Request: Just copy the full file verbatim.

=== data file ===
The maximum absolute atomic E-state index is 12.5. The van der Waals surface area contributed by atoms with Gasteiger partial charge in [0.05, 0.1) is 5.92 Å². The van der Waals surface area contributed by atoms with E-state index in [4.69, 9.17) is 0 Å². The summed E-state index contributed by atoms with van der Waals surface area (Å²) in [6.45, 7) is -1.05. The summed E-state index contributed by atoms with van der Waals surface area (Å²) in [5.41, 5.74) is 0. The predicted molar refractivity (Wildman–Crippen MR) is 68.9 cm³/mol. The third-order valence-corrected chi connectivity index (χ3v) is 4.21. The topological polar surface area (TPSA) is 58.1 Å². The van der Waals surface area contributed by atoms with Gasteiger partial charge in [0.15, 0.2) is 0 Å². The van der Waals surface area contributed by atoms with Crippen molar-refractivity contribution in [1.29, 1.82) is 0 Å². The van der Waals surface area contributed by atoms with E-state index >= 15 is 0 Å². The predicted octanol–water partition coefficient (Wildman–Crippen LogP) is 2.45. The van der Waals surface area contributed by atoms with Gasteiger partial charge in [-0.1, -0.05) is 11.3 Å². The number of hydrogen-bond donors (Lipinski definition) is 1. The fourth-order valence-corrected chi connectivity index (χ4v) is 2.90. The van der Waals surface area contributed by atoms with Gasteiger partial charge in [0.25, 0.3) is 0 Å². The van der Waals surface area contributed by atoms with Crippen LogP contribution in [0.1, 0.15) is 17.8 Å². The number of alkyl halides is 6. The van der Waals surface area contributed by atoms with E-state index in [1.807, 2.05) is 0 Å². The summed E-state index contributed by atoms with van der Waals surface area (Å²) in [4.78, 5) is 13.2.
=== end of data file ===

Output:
The maximum absolute atomic E-state index is 12.5. The van der Waals surface area contributed by atoms with Gasteiger partial charge in [0.05, 0.1) is 5.92 Å². The van der Waals surface area contributed by atoms with E-state index in [4.69, 9.17) is 0 Å². The summed E-state index contributed by atoms with van der Waals surface area (Å²) in [6.45, 7) is -1.05. The summed E-state index contributed by atoms with van der Waals surface area (Å²) in [5.41, 5.74) is 0. The predicted molar refractivity (Wildman–Crippen MR) is 68.9 cm³/mol. The third-order valence-corrected chi connectivity index (χ3v) is 4.21. The topological polar surface area (TPSA) is 58.1 Å². The van der Waals surface area contributed by atoms with Gasteiger partial charge in [0.15, 0.2) is 0 Å². The van der Waals surface area contributed by atoms with Crippen molar-refractivity contribution in [1.29, 1.82) is 0 Å². The van der Waals surface area contributed by atoms with E-state index >= 15 is 0 Å². The predicted octanol–water partition coefficient (Wildman–Crippen LogP) is 2.45. The van der Waals surface area contributed by atoms with Gasteiger partial charge in [-0.1, -0.05) is 11.3 Å². The number of hydrogen-bond donors (Lipinski definition) is 1. The fourth-order valence-corrected chi connectivity index (χ4v) is 2.90. The van der Waals surface area contributed by atoms with Gasteiger partial charge in [0.25, 0.3) is 0 Å². The van der Waals surface area contributed by atoms with Crippen LogP contribution in [0.1, 0.15) is 17.8 Å². The number of alkyl halides is 6. The van der Waals surface area contributed by atoms with E-state index in [1.807, 2.05) is 0 Å². The summed E-state index contributed by atoms with van der Waals surface area (Å²) in [4.78, 5) is 13.2.